Brickhouse Brown

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Brickhouse Brown
Birth name Frederick Seawright[1]
Born (1960-08-11)August 11, 1960[1][2]
Wilmington, Delaware, U.S.[1][3]
Died July 20, 2018(2018-07-20) (aged 57)
Memphis, Tennessee, U.S.
Professional wrestling career
Ring name(s) The Black Prince
Brickhouse Brown
M.C. Slammer
Billed height 5 ft 8 in (1.73 m)
Billed weight 242 lb (110 kg; 17.3 st)[1]
Trained by Eddie Graham
Terry Funk[4]
Debut 1982

Frederick Seawright (August 11, 1960 – July 20, 2018) was an American professional wrestler, better known by his ring name Brickhouse Brown. He is regarded as one of the top heels (villainous character) from the 1980s.[4]

Professional wrestling career[edit]

Brown's first matches in professional wrestling were for promoter Joe Blanchard in San Antonio, Texas.[4] He had no training prior to his first match against Bobby Jaggers, but was later trained by Terry Funk.[4] He wrestled for the United States Wrestling Association and held the USWA World Tag Team Championship three times and USWA Television Championship once. He feuded extensively with Robert Fuller and his Tennessee Stud Stable, as well as with USWA mainstays Jerry Lawler and "Superstar" Bill Dundee. Brickhouse and Norvell Austin won the NWA Southeastern Tag Team Championship from The Nightmares in Southeastern Championship Wrestling.

Brickhouse also wrestled for the American Wrestling Association where he would feud with and beat Jerry Lawler for the AWA Southern Heavyweight Championship. After his run in the AWA, Brickhouse went to the Continental Wrestling Association where he would win the CWA Heavyweight Championship from Maxx Payne. During his career Brickhouse faced many notable wrestlers such as Jerry Lawler, Terry Funk, Scott Steiner, Tommy Rich, Nightmare Danny Davis, Rocky Johnson, Porkchop Cash, Iceman King Parsons, Steve Doll, Tom Prichard, Jack Victory[5] and "Dr. Death" Steve Williams.[6][7] Brickhouse also worked with the New Age Wrestling Alliance, based out of Tennessee, as he held the NAWA Heavyweight Championship and the NAWA Tag Team Championship with the company's promoter CJ Stardust. In July 1995, Brown competed in at least two matches with the WWF, including separate TV tapings against Hunter Hearst Helmsley and Henry O. Godwinn.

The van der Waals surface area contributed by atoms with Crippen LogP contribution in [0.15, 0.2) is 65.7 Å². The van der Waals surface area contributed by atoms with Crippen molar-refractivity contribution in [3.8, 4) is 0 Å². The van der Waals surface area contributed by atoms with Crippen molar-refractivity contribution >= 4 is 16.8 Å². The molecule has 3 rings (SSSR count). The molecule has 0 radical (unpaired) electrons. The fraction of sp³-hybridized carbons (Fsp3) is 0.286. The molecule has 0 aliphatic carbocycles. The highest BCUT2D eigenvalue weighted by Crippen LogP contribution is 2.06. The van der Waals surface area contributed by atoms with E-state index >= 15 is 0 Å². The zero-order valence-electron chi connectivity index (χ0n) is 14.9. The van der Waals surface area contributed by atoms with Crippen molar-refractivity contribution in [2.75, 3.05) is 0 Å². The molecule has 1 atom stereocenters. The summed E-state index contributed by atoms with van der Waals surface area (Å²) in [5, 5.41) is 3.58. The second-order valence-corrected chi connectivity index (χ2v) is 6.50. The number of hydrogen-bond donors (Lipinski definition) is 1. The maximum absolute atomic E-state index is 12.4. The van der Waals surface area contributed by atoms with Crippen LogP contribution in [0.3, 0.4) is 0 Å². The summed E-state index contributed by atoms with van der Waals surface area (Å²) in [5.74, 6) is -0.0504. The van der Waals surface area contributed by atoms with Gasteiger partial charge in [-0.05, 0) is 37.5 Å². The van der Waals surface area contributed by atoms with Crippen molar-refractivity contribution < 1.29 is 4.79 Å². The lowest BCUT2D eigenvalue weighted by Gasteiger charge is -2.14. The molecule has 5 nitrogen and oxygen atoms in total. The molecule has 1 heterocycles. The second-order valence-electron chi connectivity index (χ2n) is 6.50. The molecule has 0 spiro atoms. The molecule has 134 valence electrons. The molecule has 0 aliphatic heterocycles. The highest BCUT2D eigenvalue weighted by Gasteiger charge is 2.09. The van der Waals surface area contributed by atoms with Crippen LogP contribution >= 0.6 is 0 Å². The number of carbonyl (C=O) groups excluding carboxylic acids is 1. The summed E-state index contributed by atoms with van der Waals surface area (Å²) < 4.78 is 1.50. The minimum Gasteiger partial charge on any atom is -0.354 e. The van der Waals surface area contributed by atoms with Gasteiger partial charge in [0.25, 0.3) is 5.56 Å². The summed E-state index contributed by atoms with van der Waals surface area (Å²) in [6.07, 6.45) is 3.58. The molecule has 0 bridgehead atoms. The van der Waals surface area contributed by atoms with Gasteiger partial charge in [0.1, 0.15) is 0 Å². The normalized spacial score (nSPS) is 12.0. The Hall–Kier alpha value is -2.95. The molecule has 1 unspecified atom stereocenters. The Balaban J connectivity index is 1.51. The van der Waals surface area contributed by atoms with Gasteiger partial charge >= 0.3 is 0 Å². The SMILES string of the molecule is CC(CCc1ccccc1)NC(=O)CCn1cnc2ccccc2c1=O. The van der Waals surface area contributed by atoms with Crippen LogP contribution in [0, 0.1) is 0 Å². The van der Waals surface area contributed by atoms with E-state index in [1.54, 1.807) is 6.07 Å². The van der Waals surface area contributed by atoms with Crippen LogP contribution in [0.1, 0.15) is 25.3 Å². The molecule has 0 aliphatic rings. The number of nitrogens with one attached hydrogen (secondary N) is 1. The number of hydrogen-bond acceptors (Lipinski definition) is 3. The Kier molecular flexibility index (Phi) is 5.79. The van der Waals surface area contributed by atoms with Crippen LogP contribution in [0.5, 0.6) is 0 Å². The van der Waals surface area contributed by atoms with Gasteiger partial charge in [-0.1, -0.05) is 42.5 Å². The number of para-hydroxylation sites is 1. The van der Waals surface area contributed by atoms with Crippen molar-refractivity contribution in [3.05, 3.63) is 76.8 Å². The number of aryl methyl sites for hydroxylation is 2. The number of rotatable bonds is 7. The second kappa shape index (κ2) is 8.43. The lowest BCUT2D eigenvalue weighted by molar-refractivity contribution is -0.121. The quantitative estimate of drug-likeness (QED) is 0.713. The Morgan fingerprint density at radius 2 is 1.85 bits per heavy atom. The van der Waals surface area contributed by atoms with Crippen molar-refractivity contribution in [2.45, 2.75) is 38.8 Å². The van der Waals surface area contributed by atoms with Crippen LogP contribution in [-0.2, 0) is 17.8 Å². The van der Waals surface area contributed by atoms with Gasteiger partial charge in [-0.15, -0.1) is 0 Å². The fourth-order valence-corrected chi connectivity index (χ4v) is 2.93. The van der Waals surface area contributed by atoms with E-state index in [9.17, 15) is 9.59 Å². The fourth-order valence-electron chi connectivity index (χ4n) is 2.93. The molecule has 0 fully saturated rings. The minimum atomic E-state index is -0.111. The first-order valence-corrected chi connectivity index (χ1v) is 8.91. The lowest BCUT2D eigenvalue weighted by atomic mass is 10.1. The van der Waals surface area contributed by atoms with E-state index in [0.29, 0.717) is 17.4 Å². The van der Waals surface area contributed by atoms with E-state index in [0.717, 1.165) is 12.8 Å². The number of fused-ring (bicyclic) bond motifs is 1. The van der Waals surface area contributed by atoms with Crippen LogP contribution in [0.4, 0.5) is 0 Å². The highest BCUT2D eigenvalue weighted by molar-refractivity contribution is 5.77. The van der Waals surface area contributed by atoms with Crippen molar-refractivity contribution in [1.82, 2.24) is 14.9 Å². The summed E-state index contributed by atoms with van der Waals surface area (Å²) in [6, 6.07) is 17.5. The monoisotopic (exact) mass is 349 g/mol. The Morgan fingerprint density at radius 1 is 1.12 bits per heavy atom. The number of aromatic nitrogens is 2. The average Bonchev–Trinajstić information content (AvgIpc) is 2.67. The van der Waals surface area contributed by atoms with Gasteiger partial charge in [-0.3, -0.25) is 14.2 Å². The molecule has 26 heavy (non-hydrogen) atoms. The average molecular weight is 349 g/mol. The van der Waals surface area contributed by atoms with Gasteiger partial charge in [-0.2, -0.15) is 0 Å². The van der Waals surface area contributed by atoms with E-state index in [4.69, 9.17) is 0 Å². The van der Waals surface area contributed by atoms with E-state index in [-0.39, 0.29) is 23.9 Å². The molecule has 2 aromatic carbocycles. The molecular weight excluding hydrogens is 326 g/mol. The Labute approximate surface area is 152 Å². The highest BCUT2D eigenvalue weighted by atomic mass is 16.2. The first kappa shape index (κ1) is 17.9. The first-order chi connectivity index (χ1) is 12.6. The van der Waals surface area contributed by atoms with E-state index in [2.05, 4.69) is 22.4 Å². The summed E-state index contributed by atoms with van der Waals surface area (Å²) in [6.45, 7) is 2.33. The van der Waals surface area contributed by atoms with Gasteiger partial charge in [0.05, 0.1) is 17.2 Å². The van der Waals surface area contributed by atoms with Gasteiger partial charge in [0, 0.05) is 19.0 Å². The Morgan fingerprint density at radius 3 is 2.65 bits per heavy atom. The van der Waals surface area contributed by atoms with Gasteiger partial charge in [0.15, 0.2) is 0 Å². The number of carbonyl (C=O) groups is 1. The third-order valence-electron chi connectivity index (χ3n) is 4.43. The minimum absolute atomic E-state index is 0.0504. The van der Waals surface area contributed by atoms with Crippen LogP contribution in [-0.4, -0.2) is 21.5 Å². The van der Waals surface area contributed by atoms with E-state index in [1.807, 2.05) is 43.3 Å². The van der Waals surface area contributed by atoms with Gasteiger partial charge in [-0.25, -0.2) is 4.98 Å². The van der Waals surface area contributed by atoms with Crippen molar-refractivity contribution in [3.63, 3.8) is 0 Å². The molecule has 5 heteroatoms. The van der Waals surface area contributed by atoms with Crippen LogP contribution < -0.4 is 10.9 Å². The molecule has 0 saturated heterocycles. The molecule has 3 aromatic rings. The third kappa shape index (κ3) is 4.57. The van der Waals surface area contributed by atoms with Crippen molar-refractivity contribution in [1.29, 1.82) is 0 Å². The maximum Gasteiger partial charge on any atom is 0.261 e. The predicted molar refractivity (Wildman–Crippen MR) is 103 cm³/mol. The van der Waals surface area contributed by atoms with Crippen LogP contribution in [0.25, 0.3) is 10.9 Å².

Brown remained active in the independent scene, mainly in Tennessee and Mississippi, until his cancer diagnosis in 2017.[8]

Personal life[edit]

In April 2017, Seawright announced that he was diagnosed with stage four prostate cancer. In May 2018, Seawright revealed the cancer has spread to his brain, despite treatment that has impaired his eyesight and reduced his weight by 100 lb (45 kg).[4] Several southern promotions held benefit shows to aid Seawright pay his medical bills, and the Cauliflower Alley Club's Benevolent Fund helped him prevent eviction from his home.[4]

Death[edit]

Brickhouse Brown died on July 20, 2018 from prostate cancer.[9]

Championships and accomplishments[edit]

References[edit]

  1. ^ a b c d "Brickhouse Brown." www.cagematch.net. Retrieved August 10, 2014.
  2. ^ "Brickhouse Brown." www.wrestlingdata.com. Retrieved August 10, 2014.
  3. ^ "Brickhouse Brown." The Internet Wrestling Database. www.profightdb.com. Retrieved August 10, 2014.
  4. ^ a b c d e f Johnson, Steven (May 2, 2018). "For Brickhouse Brown, a night of courage and emotion". Slam! Sports. Canadian Online Explorer. Retrieved May 4, 2018. 
  5. ^ Universal Wrestling Federation (Producer) (April 1985). House Show Volume 011 (VHS). United States: Universal Wrestling Archives. 
  6. ^ Universal Wrestling Federation (Producer) (April 1985). House Show Volume 012 (VHS). United States: Universal Wrestling Archives. 
  7. ^ Universal Wrestling Federation (Producer) (April 1985). House Show Volume 014 (VHS). United States: Universal Wrestling Archives. 
  8. ^ "World Class Memories: FAQ: Current Whereabouts and Final Resting Places". Retrieved February 4, 2015. 
  9. ^ https://www.pwinsider.com/ViewArticle.php?id=118997
  10. ^ "NWA Mid-South Unified Heavyweight Championship History". 
  11. ^ Royal Duncan & Gary Will (2000). Wrestling Title Histories (4th ed.). Archeus Communications. ISBN 0-9698161-5-4. 

External links[edit]